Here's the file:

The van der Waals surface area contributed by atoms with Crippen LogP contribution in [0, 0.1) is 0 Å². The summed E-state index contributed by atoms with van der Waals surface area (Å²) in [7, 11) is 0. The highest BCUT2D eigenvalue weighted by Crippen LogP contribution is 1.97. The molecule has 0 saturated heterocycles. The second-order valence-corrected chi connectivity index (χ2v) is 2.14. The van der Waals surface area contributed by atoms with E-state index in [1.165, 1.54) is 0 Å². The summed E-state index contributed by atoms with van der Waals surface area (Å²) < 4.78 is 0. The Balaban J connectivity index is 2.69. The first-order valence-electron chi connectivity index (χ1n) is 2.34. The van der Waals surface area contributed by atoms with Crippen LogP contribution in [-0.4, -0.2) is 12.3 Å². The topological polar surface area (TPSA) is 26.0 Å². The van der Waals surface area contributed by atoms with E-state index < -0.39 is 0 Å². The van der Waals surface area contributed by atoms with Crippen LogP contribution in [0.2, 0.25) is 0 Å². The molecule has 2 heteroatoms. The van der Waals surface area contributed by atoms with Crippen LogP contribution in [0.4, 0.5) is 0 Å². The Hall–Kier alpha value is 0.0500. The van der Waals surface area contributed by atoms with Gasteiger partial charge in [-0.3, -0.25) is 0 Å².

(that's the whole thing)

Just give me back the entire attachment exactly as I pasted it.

The van der Waals surface area contributed by atoms with Crippen LogP contribution in [0, 0.1) is 0 Å². The summed E-state index contributed by atoms with van der Waals surface area (Å²) in [7, 11) is 0. The highest BCUT2D eigenvalue weighted by Crippen LogP contribution is 1.97. The molecule has 0 saturated heterocycles. The second-order valence-corrected chi connectivity index (χ2v) is 2.14. The van der Waals surface area contributed by atoms with E-state index in [1.165, 1.54) is 0 Å². The summed E-state index contributed by atoms with van der Waals surface area (Å²) < 4.78 is 0. The Balaban J connectivity index is 2.69. The first-order valence-electron chi connectivity index (χ1n) is 2.34. The van der Waals surface area contributed by atoms with Crippen LogP contribution in [-0.4, -0.2) is 12.3 Å². The topological polar surface area (TPSA) is 26.0 Å². The van der Waals surface area contributed by atoms with E-state index < -0.39 is 0 Å². The van der Waals surface area contributed by atoms with Crippen LogP contribution in [0.2, 0.25) is 0 Å². The molecule has 2 heteroatoms. The van der Waals surface area contributed by atoms with Crippen LogP contribution in [0.4, 0.5) is 0 Å². The Hall–Kier alpha value is 0.0500. The van der Waals surface area contributed by atoms with Gasteiger partial charge in [-0.3, -0.25) is 0 Å².